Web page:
In the 1950s, the concept of "nutrition" was fairly one-sided—red meat, potatoes, eggs, coffee, alcohol and cigarettes were thought to be pretty much all one needed to survive. Anyone with more discriminating dietary requirements was thought to be either effete or a communist.
Even weirder to our modern sensibilities is the fact that football players in this era didn't put a lot of stock in lifting weights. Some coaches, like Clemson's famed Frank Howard (of Howard's Rock), believed that regular weight lifting negatively affected players' flexibility and movement. Go figure.
Now just try to imagine a pot-bellied, scrawny-limbed Ray Lewis preaching the benefits of a steak and eggs breakfast with a cigarette dangling from his lips.
None of these crazy notions would fly nowadays, of course, but 50 short years ago they were seen as unquestionable dogma by a good many people, some of whom were not completely nuts.
The traditional thinking in the SEC has always been one-sided, too. Ever since the early days of the nation's toughest conference, the movers and the shakers have been the traditional powerhouses: Alabama, Auburn, LSU, Georgia and Tennessee.
South Carolina and Arkansas, who joined the SEC in 1992, have at times had to fight to stay relevant in a conference that could probably give the teams of the NFC West a serious run for their money on any given Sunday.
After losing a close battle to South Carolina on Saturday evening, the Georgia Bulldogs have taken a lot of heat for going 0-2, and the predictable calls for Mark Richt's head have grown seemingly louder by the day. At the same time, however, pundits and fans alike have been suspiciously quick to minimize the loss to South Carolina, arguing that the season is far from over and that everyone should just calm down.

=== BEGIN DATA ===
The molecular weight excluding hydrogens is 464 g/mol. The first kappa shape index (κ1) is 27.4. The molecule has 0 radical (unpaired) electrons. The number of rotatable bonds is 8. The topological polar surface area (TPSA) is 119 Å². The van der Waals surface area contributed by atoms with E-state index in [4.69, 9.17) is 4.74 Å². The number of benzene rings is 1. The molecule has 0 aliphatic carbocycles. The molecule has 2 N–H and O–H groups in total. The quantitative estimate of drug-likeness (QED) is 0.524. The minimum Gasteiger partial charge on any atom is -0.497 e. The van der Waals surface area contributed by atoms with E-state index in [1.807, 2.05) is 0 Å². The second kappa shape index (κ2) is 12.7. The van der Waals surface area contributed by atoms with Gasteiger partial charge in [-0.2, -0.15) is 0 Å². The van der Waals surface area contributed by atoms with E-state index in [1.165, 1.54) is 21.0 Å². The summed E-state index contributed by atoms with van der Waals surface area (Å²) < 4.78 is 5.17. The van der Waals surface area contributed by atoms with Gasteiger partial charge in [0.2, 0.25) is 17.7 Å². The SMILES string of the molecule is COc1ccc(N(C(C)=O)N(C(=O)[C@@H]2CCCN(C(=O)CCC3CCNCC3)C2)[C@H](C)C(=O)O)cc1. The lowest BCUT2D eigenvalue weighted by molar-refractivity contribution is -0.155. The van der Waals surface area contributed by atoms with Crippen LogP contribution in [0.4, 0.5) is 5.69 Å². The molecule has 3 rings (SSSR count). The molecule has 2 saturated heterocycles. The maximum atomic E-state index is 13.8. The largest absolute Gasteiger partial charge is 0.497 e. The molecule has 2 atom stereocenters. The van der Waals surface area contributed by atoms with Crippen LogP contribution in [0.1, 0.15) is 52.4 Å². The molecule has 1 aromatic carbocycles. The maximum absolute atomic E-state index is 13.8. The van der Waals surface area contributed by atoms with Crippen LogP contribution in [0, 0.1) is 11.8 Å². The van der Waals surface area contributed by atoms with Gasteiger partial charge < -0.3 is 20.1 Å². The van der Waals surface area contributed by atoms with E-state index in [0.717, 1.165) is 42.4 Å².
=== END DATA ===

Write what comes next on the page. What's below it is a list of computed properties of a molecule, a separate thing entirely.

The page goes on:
Indeed, in the closing moments of Saturday's telecast on ESPN, the announcers seemed far more concerned with how difficult this loss would be for Georgia than they were with congratulating an up-and-coming young football team on a hard-fought win in a decidedly hostile environment.
Old habits die hard, I suppose. And the past often seems like a more comfortable place to dwell. But we must not forget the inevitable march of time. To all those who want to pretend that South Carolina's dramatic win on Saturday was some sort of anomaly, a fluke, a glitch in an otherwise smooth-functioning system, I say that that the ground beneath you just might be shifting.
Big changes happen slowly, whether we're talking about plate tectonics, paradigm shifts or the landscape of NCAA football. Maybe South Carolina, a program mired in mediocrity and relative obscurity for most of their 119 year history, is finally moving into a place of prominence in the Eastern division of the SEC.